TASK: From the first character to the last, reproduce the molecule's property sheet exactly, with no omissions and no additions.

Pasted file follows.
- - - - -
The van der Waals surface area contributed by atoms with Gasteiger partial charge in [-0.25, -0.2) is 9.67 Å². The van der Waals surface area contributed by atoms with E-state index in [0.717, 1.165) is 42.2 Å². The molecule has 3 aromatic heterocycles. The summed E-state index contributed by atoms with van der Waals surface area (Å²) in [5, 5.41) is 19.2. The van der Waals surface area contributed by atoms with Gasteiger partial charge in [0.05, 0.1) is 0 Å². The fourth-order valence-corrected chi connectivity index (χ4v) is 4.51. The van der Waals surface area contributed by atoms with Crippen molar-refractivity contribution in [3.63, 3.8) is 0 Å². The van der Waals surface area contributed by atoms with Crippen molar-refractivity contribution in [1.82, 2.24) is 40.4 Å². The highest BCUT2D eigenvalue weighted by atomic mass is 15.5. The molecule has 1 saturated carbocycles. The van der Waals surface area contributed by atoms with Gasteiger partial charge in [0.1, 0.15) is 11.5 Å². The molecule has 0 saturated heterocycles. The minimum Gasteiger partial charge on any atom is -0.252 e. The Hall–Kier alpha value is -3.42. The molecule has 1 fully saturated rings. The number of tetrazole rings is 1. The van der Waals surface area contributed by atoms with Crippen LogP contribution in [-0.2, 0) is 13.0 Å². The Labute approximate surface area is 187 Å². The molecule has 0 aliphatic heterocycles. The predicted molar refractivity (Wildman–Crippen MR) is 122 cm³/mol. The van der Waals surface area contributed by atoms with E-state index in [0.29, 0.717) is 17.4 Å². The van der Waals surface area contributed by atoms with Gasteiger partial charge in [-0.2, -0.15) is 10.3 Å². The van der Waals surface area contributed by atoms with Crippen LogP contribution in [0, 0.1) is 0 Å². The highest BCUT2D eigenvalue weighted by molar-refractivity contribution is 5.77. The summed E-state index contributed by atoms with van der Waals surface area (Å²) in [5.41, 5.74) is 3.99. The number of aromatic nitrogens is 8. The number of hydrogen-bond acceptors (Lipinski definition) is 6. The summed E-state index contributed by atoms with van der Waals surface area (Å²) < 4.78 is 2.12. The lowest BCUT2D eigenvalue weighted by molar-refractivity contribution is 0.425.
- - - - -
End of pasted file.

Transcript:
The van der Waals surface area contributed by atoms with Gasteiger partial charge in [-0.25, -0.2) is 9.67 Å². The van der Waals surface area contributed by atoms with E-state index in [0.717, 1.165) is 42.2 Å². The molecule has 3 aromatic heterocycles. The summed E-state index contributed by atoms with van der Waals surface area (Å²) in [5, 5.41) is 19.2. The van der Waals surface area contributed by atoms with Gasteiger partial charge in [0.05, 0.1) is 0 Å². The fourth-order valence-corrected chi connectivity index (χ4v) is 4.51. The van der Waals surface area contributed by atoms with Crippen molar-refractivity contribution in [3.63, 3.8) is 0 Å². The van der Waals surface area contributed by atoms with Crippen molar-refractivity contribution in [1.82, 2.24) is 40.4 Å². The highest BCUT2D eigenvalue weighted by atomic mass is 15.5. The molecule has 1 saturated carbocycles. The van der Waals surface area contributed by atoms with Gasteiger partial charge in [0.1, 0.15) is 11.5 Å². The molecule has 0 saturated heterocycles. The minimum Gasteiger partial charge on any atom is -0.252 e. The Hall–Kier alpha value is -3.42. The molecule has 1 fully saturated rings. The number of tetrazole rings is 1. The van der Waals surface area contributed by atoms with Crippen LogP contribution in [-0.2, 0) is 13.0 Å². The Labute approximate surface area is 187 Å². The molecule has 0 aliphatic heterocycles. The predicted molar refractivity (Wildman–Crippen MR) is 122 cm³/mol. The van der Waals surface area contributed by atoms with E-state index in [0.29, 0.717) is 17.4 Å². The van der Waals surface area contributed by atoms with Gasteiger partial charge in [-0.2, -0.15) is 10.3 Å². The van der Waals surface area contributed by atoms with Crippen LogP contribution in [0, 0.1) is 0 Å². The highest BCUT2D eigenvalue weighted by molar-refractivity contribution is 5.77. The summed E-state index contributed by atoms with van der Waals surface area (Å²) in [5.41, 5.74) is 3.99. The number of aromatic nitrogens is 8. The number of hydrogen-bond acceptors (Lipinski definition) is 6. The summed E-state index contributed by atoms with van der Waals surface area (Å²) < 4.78 is 2.12. The lowest BCUT2D eigenvalue weighted by molar-refractivity contribution is 0.425.